There's no rest for the wicked, so after taking a bit of a breather in front of the museum, we got back up and began heading along the Seine toward Les Invalides.  I had already passed by the statue below when my fellow teacher Annette made me aware of it.  Hey, it's Thomas Jefferson!  TJ is my husband's favorite historical figure, so of course I had to take a picture.  There is a good reason I didn't know this statue was here, and that is because it wasn't here the last time I was in Paris.  It was erected on July 4, 2006, on the 230th anniversary of the signing of the Declaration of Independence.  Jefferson was Minister to France from 1785-1789, and he was an ardent supporter of the French Revolution.

We also walked by the National Assembly...

... and the Pont Alexandre III... we approached Les Invalides.

 Don't play ball here.

Inside the dome of Les Invalides, you will find the tomb of Napoléon Bonaparte, military genius and eventual emperor of France from 1804-1815. You can see his tomb from up above...

...and from down below.  Les Invalides is quite intriguing to students of history.  You can find more information here.

Napoléon can be a controversial figure, but one thing I very much admire about him was his desire to make education free to the public.  Of course, he didn't include girls in his decree, but it was a step in the right direction to educate the masses.

***WARNING:  This is a complaint.***

***It's too bad Napoléon  didn't issue a decree about public toilets in Paris.  They are so incredibly hard to find!  I went through a near meltdown after Les Invalides because it was there that I realized that there aren't enough public toilets in Paris for all the tourists it receives every year.  On this trip, we walked and walked, and we were conscious of keeping ourselves well hyrdrated.  Unfortunately, toilets are scarce unless you are willing to go into a café and purchase something to eat or drink (I don't need any more drinks, merci beaucoup!)  I won't talk about this issue again on this blog because it seems ridiculous to people who have easy access to toilets, but I have half a mind to write an article of complaint for the French Huffington Post!  OK, enough said.  Ça suffit!  ***

After Les Invalides, we needed to find some food for a picnic on the Champs de Mars.  I found these lovely lavender plants at a market.  I would have loved to take them home with me.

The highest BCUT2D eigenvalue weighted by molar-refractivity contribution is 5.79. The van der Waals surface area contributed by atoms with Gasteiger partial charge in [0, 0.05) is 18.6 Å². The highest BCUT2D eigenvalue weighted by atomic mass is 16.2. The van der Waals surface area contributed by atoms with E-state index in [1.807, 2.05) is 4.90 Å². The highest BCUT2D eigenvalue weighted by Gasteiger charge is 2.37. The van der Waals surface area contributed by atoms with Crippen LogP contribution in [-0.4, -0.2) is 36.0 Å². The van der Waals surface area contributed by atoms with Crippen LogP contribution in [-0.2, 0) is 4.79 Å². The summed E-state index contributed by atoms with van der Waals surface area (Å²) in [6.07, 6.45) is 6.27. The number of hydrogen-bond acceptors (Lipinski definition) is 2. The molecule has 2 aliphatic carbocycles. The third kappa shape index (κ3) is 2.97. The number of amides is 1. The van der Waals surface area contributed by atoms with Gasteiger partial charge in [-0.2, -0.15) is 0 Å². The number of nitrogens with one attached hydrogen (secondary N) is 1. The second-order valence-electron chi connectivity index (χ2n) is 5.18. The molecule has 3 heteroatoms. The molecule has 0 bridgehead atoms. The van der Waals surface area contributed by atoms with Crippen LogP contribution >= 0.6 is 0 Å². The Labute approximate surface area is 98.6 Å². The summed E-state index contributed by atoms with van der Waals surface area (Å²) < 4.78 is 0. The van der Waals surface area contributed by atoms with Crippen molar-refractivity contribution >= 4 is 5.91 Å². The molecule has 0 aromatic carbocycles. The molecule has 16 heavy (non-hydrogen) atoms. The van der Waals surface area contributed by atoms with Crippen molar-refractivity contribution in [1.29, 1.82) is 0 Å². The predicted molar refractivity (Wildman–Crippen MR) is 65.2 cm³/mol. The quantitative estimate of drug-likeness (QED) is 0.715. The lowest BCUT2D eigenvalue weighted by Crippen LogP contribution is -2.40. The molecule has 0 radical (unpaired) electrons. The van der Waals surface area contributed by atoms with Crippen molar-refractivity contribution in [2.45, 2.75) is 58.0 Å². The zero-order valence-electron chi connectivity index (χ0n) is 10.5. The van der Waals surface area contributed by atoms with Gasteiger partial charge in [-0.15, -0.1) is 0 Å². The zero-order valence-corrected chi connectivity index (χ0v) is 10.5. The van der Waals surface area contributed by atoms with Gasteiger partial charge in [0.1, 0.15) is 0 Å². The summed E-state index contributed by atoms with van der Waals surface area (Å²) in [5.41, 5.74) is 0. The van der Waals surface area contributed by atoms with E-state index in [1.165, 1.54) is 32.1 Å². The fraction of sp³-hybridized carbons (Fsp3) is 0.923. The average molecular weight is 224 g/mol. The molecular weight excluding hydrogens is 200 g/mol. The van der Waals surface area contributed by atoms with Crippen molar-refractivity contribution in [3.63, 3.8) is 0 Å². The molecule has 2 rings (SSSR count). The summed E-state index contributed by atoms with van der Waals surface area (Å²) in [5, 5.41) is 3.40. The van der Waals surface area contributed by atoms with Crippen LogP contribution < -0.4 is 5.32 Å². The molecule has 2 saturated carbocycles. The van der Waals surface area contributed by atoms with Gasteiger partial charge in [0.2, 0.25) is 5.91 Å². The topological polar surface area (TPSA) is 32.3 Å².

We ended up eating a crêpe with jambon et fromage, a bit of a change from the sandwich jambon fromage!

More pretty flowers.  De belles fleurs.

And all was well in the world again because we were having a picnic on the Champs de Mars, the lawn in front of the Eiffel Tower.  This was Friday evening, and a large number of people were relaxing and enjoying the mild weather.  I sat and ate dinner with my group of six students.  I was shocked because probably every four or five minutes, a man would walk up to us and say, "Vin, champagne, vodka?"  They were selling alcohol to random groups of people out in the open.  That in and of itself was startling, but they were selling to anyone of any age without checking identification.  This just would not do back where I live, at least as far as I know.  Whenever someone came by, we would each smile and decline with a polite, "Non, merci."   These underage kids were not drinking alcohol on my watch!

A quick video as we walked back toward the Seine:

I had to snap a picture of my favorite automobile of all time, la Dodoche, the nickname for the Citroën 2 CV, or deux chevaux.  It has a whopping two horsepower engine, just my style!

You might think we were finally finished for the day, but non, ce n'est pas vrai.  We still had a two-hour bateau mouche ride along the Seine to experience!

The photos aren't the best quality, but here are some of them:

The banks of the Seine were lined with thousands of people who were relaxing on a Friday night.  They were drinking, eating, dancing, singing, you name it.  One hilarious event we got to witness was a choreographed dance of two young men who ended their performance by mooning our boat.  It was priceless and I truly wish I'd recorded it.  The funny thing is the very same thing happened years and years ago when I went on my first bateau mouche ride.  Perhaps it's not a coincidence, perhaps it is performance art that thrills foreign visitors.  In any case, if you go for a boat ride along the Seine, be on the lookout for the moon!

I hope you are enjoying these blog posts.  Thank you for reading!  Vous êtes vraiment gentils!




                                                                 Bateau mouche!